The Ruffwear Highlands Dog Sleeping Bag retails for $100, but you can often get it on sale at the following retailers - find it here at Backcountry and on


We shuffle off the bus and melt into a crowd of tourists, all headed for the perfectly framed view of the Maroon Bells surrounded by bright yellows and greens. Just a minute from the parking lot and we’re already sold on our three-day adventure. More commonly a four-day trip, the Four Pass Loop is one of the most popular – and most photographed – backpacking routes in the United States.

Backpacking the Four Pass Loop Colorado

The 28-mile trek takes hikers over four mountain passes, ascends and descends over 7,800 feet, and challenges even the most experienced of adventurers with its constantly changing conditions and frequent mid-afternoon summer thunderstorms. It’s no wonder they’re nicknamed the “deadly Bells.” We’d waited for a clear weather window, but these mountains still had a lot in store for us.

Our first day leads us through the peaking aspens and over two of the four passes. We begin climbing almost immediately from the trailhead at Maroon Lake, energized by a good night’s sleep and the excitement of the day and too awe-struck to notice the weight of our heavy packs on our backs. At 1.4 miles, we hit Crater Lake – a dried-up landmark on our map that means it’s time to head west. We opt to do the loop clockwise to avoid a notoriously challenging ascent up Buckskin Pass, assuming a steep downhill will be much less exhausting. We blissfully navigate forests of thick yellow and began crawling up mellow, rocky slopes. Soon enough, they begin switchbacking and we catch an intimidating glimpse of our first mountain pass: West Maroon.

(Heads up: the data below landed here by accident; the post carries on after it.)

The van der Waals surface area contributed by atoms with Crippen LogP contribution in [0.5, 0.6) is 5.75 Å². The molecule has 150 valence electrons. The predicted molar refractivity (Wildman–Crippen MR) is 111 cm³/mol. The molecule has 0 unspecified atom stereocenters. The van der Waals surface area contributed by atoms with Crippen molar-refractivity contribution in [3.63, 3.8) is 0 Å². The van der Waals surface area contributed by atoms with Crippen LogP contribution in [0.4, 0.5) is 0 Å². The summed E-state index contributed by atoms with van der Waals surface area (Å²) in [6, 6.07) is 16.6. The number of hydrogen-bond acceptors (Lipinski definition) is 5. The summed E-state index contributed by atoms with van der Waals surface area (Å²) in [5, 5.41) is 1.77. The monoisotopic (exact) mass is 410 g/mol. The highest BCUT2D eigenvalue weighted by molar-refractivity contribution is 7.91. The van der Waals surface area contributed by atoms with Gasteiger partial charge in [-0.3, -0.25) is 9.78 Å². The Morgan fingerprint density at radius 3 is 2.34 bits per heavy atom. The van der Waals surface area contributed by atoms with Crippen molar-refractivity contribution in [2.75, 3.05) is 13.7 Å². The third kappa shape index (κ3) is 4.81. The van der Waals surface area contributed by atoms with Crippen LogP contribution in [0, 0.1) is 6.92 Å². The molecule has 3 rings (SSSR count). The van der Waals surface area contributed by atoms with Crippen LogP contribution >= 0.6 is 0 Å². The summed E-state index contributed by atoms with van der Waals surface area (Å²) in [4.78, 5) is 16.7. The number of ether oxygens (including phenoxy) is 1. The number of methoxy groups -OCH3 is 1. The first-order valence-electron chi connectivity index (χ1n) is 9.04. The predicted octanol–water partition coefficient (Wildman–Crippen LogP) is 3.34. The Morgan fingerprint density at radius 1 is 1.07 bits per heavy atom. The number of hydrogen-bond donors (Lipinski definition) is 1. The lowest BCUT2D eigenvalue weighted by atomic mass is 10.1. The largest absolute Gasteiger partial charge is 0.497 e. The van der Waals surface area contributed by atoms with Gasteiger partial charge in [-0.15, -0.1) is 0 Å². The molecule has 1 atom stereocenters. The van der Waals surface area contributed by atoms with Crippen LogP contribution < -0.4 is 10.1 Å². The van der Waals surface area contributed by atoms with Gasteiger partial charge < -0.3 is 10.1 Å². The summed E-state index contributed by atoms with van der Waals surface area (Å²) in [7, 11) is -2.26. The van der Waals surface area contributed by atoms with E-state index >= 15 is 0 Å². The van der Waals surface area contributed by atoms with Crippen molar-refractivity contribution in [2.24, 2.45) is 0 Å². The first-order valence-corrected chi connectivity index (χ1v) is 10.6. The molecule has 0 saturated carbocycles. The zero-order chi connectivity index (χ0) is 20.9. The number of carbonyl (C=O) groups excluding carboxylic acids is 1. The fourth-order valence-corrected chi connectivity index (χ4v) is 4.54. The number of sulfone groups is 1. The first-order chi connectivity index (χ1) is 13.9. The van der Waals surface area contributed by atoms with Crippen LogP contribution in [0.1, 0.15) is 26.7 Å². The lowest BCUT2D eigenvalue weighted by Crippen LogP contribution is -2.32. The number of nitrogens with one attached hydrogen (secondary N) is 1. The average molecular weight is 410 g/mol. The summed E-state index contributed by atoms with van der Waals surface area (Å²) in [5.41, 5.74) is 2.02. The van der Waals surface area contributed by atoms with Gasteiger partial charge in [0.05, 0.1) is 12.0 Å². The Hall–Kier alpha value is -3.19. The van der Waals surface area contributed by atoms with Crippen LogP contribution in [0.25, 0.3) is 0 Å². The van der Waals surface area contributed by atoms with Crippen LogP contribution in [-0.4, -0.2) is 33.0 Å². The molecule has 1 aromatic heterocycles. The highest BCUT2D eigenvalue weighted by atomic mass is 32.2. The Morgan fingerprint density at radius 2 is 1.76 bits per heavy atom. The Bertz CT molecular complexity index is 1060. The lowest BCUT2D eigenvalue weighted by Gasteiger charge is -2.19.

Hiking in the Maroon Bells

We had done significant research and prep before heading out, including purchasing a topographical map, downloading digital maps, and even tracking our hike using two cell phone apps. That said, we couldn’t figure out how far we would have to travel on our first day. Apparently, not many hikers do the Four Pass Loop in only three days, so the mileages and trip reports just didn’t add up. We figured it would be anywhere from 10 to 13 miles to Fravert Basin, where we intended to camp, but we had no idea how challenging our day-one itinerary would be.

Once we begin ascending West Maroon Pass, our pace slows significantly. It’s mid-afternoon, and we haven’t eaten a proper breakfast or lunch. I’m already delirious. We pull over to the side of the trail and dive into a hearty meal of Clif Bars and gorp – definitely not what my body wants – and push upward, determined to hit camp before dark. We crest the first pass with high spirits, stunned by the impressive view on the other side. The trail seems to dip and dive into the valley below with no sign of re-ascending another, but there’s still plenty of sunlight remaining.

Valley Seen While on the Hike